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(which doesn't seem to tie with the reports that the two women with the child were hurt -- if he fell out, then how did they get hurt?)

I hate to speculate about such things, but if the child was ejected from his seat, he could've easily become a projectile and his body could've struck the other two women.

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A few things:

 

1. I don't understand why people are still worrying about the age requirement. It was pointless in the first place and it's still pointless. Someone's age is entirely irrelevant for something like this. You could be 30 years old but if you're 4 feet tall and weigh 50 pounds you're not big enough. You could be 10 years old but if you're somehow already 6 feet tall and weigh 200 pounds you're fine. People come in all shapes and sizes at different ages, it's irrelevant.

 

2. I just can't understand the thought process behind the netting. If there is a real possibility of a raft being launched out of the slide without interference from some crazy external factor, it's not safe and it's as simple as that. The only purpose the netting seems to serve is to keep a raft from launching out of the slide at the expense of riders' safety, which is exactly what wound up happening. Its mere existence seems to me to be less of a safety mechanism and more of an admittance of a lack of safety.

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2. The fact it was designed in-house (no manufacturer/engineer to name as co-defendants)

There would have been MULTIPLE stamps of approval from engineers. From the foundations to the supports to the netting, everything gets designed, reviewed, and signed by an engineer. If they don't have in-house engineers, then they have consultants who take on the same amount of responsibility.

 

I suspect that Schlitterbahn was more involved, considering they used to own NBGS and built everything in house before shutting that company down. Ultimately all parties involved will still be named, but it will be interesting to see how this impacts the company.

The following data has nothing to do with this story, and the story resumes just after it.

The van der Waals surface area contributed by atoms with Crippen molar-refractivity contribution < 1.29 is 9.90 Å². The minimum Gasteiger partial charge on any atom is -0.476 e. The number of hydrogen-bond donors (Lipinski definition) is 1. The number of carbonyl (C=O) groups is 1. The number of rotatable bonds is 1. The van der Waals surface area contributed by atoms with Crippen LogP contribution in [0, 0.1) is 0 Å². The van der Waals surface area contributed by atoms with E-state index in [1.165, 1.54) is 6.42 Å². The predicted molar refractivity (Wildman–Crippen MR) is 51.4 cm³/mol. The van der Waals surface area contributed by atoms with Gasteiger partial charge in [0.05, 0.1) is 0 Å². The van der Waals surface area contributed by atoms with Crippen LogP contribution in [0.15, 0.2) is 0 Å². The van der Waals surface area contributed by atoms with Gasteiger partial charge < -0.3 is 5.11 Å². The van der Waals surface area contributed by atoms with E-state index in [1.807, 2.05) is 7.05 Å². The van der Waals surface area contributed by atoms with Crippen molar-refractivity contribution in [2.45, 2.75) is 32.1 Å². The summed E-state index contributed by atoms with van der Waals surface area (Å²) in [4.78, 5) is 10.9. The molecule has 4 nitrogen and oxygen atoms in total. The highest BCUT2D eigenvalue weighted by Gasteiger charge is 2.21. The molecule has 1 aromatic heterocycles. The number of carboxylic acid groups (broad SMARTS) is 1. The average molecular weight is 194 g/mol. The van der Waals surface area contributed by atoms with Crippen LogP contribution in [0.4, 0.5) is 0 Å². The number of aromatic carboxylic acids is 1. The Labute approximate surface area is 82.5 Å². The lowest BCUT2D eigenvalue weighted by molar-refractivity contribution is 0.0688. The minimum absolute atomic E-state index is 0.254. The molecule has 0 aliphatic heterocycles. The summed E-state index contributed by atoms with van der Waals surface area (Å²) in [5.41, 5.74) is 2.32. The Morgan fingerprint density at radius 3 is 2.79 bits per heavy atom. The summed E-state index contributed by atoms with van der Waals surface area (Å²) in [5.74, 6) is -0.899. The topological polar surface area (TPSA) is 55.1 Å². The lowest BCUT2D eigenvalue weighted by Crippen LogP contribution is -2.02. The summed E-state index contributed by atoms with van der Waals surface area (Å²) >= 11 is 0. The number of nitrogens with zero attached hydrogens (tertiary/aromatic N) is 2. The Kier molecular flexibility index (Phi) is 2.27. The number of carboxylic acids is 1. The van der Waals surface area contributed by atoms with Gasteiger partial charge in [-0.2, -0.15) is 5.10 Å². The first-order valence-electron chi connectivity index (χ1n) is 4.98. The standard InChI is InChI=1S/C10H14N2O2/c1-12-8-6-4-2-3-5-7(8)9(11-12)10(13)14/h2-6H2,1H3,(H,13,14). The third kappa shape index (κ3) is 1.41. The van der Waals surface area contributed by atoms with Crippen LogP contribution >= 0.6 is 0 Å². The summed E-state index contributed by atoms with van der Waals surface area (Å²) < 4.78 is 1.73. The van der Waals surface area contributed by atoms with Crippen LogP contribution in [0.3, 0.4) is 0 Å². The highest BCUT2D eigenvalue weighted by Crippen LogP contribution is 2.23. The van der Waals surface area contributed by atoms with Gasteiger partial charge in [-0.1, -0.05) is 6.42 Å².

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According to David Muir on "World News Tonight" the waterslide is

 

"the tallest in the world, taller than the Empire State Building"

 

yes, he really said that.

 

and they talked to a "witness" who said the young boy fell out, and that his relative who rode it earlier that day complained that the velcro seatbelt came loose.

 

(which doesn't seem to tie with the reports that the two women with the child were hurt -- if he fell out, then how did they get hurt?)

 

smells like someone who just wanted to be on TV. . why aren't they vetting these things?? it's horrific that a child died, but report the facts.

 

This is why I don't take contemporary media seriously. If you can't even check the Empire State Building fact, which is the easiest fact to verify, then you have absolutely no business reporting any further. I love how there is almost zero accountability within the media, despite their actions having consequences which have amounted to helping city blocks burn within the past few years. Meanwhile, ratings are up from sensationalized media, so all is well.

 

2. I just can't understand the thought process behind the netting. If there is a real possibility of a raft being launched out of the slide without interference from some crazy external factor, it's not safe and it's as simple as that. The only purpose the netting seems to serve is to keep a raft from launching out of the slide at the expense of riders' safety, which is exactly what wound up happening. Its mere existence seems to me to be less of a safety mechanism and more of an admittance of a lack of safety.

Yes, but if it weren't for the netting there would possibly be two more fatalities in this incident rather than injured victims. Sometimes fail safes are put in place as a compromise if something does go wrong, but not necessarily as a complete solution.